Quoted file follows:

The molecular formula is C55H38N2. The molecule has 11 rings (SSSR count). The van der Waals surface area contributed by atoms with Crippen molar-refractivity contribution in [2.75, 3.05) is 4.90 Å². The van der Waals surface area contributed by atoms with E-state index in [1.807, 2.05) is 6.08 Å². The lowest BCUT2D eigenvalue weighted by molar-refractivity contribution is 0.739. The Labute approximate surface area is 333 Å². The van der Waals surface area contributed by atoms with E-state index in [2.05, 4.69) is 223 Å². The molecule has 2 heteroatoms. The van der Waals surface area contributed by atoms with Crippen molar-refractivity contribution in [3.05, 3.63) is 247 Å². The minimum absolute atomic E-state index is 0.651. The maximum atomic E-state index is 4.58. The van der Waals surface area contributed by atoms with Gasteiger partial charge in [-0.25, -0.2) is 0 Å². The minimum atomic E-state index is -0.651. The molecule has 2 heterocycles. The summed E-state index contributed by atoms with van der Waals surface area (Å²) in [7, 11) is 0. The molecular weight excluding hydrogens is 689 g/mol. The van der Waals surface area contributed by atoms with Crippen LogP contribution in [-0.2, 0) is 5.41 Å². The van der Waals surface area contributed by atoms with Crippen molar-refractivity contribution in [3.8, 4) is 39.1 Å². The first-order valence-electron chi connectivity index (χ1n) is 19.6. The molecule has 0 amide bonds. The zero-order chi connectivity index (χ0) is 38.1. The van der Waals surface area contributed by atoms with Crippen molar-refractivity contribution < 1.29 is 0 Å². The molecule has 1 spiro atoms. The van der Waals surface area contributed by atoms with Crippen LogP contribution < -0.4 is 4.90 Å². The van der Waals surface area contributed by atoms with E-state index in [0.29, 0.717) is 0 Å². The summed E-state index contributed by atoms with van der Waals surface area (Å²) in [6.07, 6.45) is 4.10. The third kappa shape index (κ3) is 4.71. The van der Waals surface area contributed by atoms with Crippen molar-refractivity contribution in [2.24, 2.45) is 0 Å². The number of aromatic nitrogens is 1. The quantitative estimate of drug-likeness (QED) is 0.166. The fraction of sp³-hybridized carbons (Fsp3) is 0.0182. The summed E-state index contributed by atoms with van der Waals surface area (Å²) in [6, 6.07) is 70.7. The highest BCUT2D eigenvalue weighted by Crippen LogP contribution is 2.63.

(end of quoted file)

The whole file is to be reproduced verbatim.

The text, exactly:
The molecular formula is C55H38N2. The molecule has 11 rings (SSSR count). The van der Waals surface area contributed by atoms with Crippen molar-refractivity contribution in [2.75, 3.05) is 4.90 Å². The van der Waals surface area contributed by atoms with E-state index in [1.807, 2.05) is 6.08 Å². The lowest BCUT2D eigenvalue weighted by molar-refractivity contribution is 0.739. The Labute approximate surface area is 333 Å². The van der Waals surface area contributed by atoms with E-state index in [2.05, 4.69) is 223 Å². The molecule has 2 heteroatoms. The van der Waals surface area contributed by atoms with Crippen molar-refractivity contribution in [3.05, 3.63) is 247 Å². The minimum absolute atomic E-state index is 0.651. The maximum atomic E-state index is 4.58. The van der Waals surface area contributed by atoms with Gasteiger partial charge in [-0.25, -0.2) is 0 Å². The minimum atomic E-state index is -0.651. The molecule has 2 heterocycles. The summed E-state index contributed by atoms with van der Waals surface area (Å²) in [7, 11) is 0. The molecular weight excluding hydrogens is 689 g/mol. The van der Waals surface area contributed by atoms with Crippen LogP contribution in [-0.2, 0) is 5.41 Å². The van der Waals surface area contributed by atoms with Crippen molar-refractivity contribution in [3.8, 4) is 39.1 Å². The first-order valence-electron chi connectivity index (χ1n) is 19.6. The molecule has 0 amide bonds. The zero-order chi connectivity index (χ0) is 38.1. The van der Waals surface area contributed by atoms with Crippen molar-refractivity contribution < 1.29 is 0 Å². The molecule has 1 spiro atoms. The van der Waals surface area contributed by atoms with Crippen LogP contribution < -0.4 is 4.90 Å². The van der Waals surface area contributed by atoms with E-state index in [0.29, 0.717) is 0 Å². The summed E-state index contributed by atoms with van der Waals surface area (Å²) in [6.07, 6.45) is 4.10. The third kappa shape index (κ3) is 4.71. The van der Waals surface area contributed by atoms with Crippen molar-refractivity contribution in [2.24, 2.45) is 0 Å². The number of aromatic nitrogens is 1. The quantitative estimate of drug-likeness (QED) is 0.166. The fraction of sp³-hybridized carbons (Fsp3) is 0.0182. The summed E-state index contributed by atoms with van der Waals surface area (Å²) in [6, 6.07) is 70.7. The highest BCUT2D eigenvalue weighted by Crippen LogP contribution is 2.63.